COVID-19 Complications

In addition to the above factors, which already make state employment tax compliance difficult, states are now layering on special rules related to COVID-19, creating even more complexity and complication.  Several months ago, we wrote an article discussing the nexus and withholding guidance that some states issued in response to employees working in alternative locations.

More recently, Massachusetts adopted a regulation stating that if a non-resident employee was performing services in Massachusetts for an employer immediately prior to the state’s COVID-19 state of emergency, then the work performed by that employee outside of Massachusetts due to a “pandemic-related circumstance” will continue to be treated as Massachusetts-source income for personal income tax and withholding tax purposes.[1] This regulation applies for wages earned from March 10, 2020, through the earlier of December 31, 2020 or 90 days after the date that the Governor gave notice of the state’s COVID-19 state of emergency.

Several days later, New Hampshire, which borders Massachusetts and does not impose a personal income tax, sued Massachusetts over this rule, claiming that it unconstitutionally taxes New Hampshire residents that are working in New Hampshire. Such employees were not taxable on the wages they earned while performing services in New Hampshire for their Massachusetts employer before COVID-19.

As we enter 2021, now is the time for employers to review their withholding compliance policies and data, as well as analyze if they are withholding payroll taxes unemployment insurance contributions to the appropriate states. Aprio’s SALT team has been following these rules throughout the pandemic and is ready to assist businesses to make sure that they comply with their multi-state tax obligations and do not incur unexpected liabilities and penalties. We constantly monitor these and other important state tax topics, and we will include any significant developments in future issues of the Aprio SALT Newsletter.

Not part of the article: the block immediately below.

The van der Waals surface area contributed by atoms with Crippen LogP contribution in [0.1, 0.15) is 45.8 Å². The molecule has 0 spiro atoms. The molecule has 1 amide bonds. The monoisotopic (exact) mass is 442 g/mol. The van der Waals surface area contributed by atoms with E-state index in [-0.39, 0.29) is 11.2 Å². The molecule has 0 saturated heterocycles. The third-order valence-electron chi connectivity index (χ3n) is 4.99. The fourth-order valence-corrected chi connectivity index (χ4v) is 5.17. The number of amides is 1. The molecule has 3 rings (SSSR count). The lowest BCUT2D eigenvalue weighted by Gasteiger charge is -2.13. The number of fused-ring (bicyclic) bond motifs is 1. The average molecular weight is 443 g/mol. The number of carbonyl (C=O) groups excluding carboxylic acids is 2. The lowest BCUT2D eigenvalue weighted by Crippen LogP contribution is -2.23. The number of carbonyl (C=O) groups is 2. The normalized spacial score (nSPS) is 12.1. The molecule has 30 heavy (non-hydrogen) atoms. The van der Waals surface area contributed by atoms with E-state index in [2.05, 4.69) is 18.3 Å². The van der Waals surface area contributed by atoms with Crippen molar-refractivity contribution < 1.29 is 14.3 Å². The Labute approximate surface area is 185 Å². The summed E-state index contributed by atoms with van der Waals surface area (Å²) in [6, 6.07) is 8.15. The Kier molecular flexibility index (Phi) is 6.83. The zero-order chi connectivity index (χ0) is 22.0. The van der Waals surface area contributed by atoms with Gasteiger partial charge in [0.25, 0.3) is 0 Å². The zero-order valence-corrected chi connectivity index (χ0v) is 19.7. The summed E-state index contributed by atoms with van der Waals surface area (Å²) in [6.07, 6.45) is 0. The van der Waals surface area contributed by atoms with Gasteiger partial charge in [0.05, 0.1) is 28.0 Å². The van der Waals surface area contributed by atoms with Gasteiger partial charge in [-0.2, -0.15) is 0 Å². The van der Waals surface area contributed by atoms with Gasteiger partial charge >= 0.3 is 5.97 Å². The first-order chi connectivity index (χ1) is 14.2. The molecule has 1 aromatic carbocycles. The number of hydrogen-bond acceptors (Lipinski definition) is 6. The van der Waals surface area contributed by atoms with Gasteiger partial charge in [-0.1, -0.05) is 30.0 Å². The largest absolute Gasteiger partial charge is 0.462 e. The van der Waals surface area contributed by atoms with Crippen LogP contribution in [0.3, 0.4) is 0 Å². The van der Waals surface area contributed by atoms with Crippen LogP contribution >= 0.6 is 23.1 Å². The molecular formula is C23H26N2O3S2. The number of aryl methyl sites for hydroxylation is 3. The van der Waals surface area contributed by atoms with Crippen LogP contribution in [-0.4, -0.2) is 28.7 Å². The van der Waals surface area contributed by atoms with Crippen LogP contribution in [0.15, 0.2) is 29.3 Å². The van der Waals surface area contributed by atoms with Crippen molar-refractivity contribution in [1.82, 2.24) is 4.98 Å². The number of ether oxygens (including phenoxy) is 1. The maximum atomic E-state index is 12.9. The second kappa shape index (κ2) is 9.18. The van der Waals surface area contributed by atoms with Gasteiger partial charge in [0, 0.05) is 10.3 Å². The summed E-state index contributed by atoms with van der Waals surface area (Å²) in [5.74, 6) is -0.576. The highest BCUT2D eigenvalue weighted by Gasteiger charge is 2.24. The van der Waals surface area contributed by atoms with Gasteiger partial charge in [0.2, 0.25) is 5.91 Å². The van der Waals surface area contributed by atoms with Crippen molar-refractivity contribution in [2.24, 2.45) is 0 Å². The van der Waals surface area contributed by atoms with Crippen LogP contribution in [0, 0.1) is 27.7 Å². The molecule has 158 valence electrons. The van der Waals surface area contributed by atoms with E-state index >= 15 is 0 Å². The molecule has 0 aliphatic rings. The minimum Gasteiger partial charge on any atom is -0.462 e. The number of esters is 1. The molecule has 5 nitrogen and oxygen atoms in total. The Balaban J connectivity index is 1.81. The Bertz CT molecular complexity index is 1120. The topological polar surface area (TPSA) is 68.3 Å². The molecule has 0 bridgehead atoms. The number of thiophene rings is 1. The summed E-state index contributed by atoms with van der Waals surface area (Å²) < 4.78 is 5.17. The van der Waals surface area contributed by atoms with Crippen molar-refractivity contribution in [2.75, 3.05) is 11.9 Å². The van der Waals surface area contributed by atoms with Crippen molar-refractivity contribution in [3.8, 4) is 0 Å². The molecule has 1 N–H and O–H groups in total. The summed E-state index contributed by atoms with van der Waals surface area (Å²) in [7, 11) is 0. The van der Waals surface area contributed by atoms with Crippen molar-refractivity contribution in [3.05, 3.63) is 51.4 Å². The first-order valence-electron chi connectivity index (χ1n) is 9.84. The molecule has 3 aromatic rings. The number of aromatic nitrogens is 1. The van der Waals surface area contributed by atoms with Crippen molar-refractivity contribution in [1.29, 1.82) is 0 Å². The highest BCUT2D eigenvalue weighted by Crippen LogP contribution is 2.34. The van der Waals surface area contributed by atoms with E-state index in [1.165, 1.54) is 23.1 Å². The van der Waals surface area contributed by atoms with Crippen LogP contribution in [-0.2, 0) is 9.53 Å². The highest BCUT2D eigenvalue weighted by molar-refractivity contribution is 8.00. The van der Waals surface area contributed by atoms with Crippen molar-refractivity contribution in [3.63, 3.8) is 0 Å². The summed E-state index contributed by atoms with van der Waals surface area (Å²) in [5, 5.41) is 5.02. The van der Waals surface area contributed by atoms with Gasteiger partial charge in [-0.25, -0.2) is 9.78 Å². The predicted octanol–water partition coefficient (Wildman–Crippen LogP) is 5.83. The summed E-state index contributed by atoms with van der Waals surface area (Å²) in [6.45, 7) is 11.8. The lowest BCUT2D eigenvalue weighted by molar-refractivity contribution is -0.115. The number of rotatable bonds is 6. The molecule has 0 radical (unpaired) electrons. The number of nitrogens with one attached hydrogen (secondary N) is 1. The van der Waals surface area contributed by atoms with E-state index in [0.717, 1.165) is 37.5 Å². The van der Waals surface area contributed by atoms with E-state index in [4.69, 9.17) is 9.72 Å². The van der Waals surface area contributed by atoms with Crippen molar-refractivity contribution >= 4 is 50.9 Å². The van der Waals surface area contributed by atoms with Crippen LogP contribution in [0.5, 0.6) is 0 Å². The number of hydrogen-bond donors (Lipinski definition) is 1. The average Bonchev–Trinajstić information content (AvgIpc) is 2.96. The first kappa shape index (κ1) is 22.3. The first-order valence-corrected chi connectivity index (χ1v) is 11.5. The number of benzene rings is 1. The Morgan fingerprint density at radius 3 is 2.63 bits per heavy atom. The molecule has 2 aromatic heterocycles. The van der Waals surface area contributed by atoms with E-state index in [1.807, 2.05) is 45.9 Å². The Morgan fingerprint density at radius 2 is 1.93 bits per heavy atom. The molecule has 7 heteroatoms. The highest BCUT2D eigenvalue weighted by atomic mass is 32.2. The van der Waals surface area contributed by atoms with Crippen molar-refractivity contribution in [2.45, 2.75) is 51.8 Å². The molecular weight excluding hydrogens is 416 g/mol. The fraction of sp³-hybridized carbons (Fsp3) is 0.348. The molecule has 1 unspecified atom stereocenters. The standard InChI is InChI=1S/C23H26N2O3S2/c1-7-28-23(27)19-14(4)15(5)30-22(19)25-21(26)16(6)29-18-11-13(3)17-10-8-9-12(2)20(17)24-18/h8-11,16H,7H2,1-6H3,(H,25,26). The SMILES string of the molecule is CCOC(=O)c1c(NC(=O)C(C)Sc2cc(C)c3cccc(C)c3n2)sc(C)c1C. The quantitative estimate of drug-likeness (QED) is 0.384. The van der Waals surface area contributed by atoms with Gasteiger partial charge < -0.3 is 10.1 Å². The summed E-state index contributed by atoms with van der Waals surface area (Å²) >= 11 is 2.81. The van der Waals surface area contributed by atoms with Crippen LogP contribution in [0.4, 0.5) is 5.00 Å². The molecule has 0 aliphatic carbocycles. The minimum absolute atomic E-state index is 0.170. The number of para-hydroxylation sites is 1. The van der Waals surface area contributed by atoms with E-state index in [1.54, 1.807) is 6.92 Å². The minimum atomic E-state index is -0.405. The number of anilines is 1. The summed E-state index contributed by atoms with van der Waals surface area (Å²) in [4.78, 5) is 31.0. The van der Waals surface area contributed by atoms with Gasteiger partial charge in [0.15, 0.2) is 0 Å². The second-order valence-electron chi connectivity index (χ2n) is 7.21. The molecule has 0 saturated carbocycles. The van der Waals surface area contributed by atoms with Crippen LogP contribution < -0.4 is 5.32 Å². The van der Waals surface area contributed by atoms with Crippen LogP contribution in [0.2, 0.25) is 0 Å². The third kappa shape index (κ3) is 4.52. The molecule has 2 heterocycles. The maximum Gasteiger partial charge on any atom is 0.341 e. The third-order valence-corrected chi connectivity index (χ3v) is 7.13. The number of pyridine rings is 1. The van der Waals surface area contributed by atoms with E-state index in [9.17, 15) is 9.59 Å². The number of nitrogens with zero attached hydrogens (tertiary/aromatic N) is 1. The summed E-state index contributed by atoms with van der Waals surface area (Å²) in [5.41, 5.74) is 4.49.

Contact Jeff Glickman, partner-in-charge of Aprio’s SALT practice, at for more information.

This article was featured in the November/December 2020 SALT Newsletter.

[1] 830 CMR 62.5A.3 (October 16, 2020).  The rule also recognizes that other states may have similar rules and thus it provides that a Massachusetts resident who worked outside the state before COVID-19 will be eligible for a credit for income tax paid to that other state and the employer is not required to withhold Massachusetts income tax while the resident is working in Massachusetts due to a Pandemic-Related Circumstance.

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About the Author

Jeff Glickman

Jeff Glickman is the partner-in-charge of Aprio, LLP’s State and Local Tax (SALT) practice. He has over 18 years of SALT consulting experience, advising domestic and international companies in all industries on minimizing their multistate liabilities and risks. He puts cash back into his clients’ businesses by identifying their eligibility for and assisting them in claiming various tax credits, including jobs/investment, retraining, and film/entertainment tax credits. Jeff also maintains a multistate administrative tax dispute and negotiations practice, including obtaining private letter rulings, preparing and negotiating voluntary disclosure agreements, pursuing refund claims, and assisting clients during audits.